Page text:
Board Size Classes

## Classification by Cell Shape And Dimensions

A Board Size category may be determined by fixing minimum and maximum cells using the formula:

- Min Cells = ((Faces + 1) x (Dimensions
^{(SizeCategory)})) - Max Cells = ((Faces + 1) x (Dimensions
^{(SizeCategory + 1)})) - 1

Descriptions for each category might be :

- 0 tiny
- 1 very small
- 2 small
- 3 standard
- 4 large
- 5 very large
- 6 super large
- 7 huge
- 8 extra huge
- 9 super huge

**Examples**

page revision: 6, last edited: 30 Aug 2007 11:11

I tried to use this formula for 4-dimensional boards, and came up with this :

Cell faces : 8 (8 orthogonal directions.)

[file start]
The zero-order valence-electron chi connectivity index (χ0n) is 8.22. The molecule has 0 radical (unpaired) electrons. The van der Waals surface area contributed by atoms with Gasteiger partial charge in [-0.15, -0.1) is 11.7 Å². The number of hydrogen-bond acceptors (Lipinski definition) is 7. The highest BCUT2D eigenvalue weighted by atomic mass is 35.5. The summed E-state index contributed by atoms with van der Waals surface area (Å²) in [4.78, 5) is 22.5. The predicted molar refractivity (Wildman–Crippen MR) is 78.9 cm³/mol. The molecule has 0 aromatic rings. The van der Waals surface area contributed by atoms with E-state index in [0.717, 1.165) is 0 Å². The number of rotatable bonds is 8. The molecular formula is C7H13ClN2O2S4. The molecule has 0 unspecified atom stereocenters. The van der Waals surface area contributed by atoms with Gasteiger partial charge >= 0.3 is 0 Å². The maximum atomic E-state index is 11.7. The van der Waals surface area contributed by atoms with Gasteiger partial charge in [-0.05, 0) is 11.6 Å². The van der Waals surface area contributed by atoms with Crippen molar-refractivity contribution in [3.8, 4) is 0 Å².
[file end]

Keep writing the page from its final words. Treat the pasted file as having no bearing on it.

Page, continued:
Dimensions : 4

0 : 0 - 35

1 : 36 - 143

2 : 144 - 575

3 : 576 - 2303

4 : 2304 - 9215

5 : 9216 - 36863

6 : 36864 - 147455

7 : 147456 - 589823

8 : 589824 - 2359295

9 : 2359296 - 9437183

… tesseracts.

terrifying numbers ..

It might also be possible to use this formula for Charles Gilman's Honeycomb Chess, which uses hexagonal prisms.

ReplyOptionsWell, if I'm doing the numbers right, the 4x4x4x4 is 256 squares, and size 2. This is small, and it seems quite accurate. The 5x5x5x5 is 625; the 6x6x6x6 is 1296: both size 3. 7x7x7x7 is 2401, and size 4, as is 8x8x8x8, at 4096, and 9x9x9x9, at 6561. And 10x10x10x10 is size 5. 20x20x20x20 is 160,000, jumping it to size 7. And 30x30x30x30 is 810,000, for size 8. Terrifying numbers, indeed, but subjectively, they seem pretty accurate to me. It does look like Graeme has come up with a useable size formula that is reasonably generalizeable - congrats to you, Graeme!

ReplyOptionsI've added an example for the hex-prism board of Honeycomb Chess - an interesting board design, though it would seem that an increase in size might be called for - say 12 ranks x 28 hex-prism-board?

ReplyOptions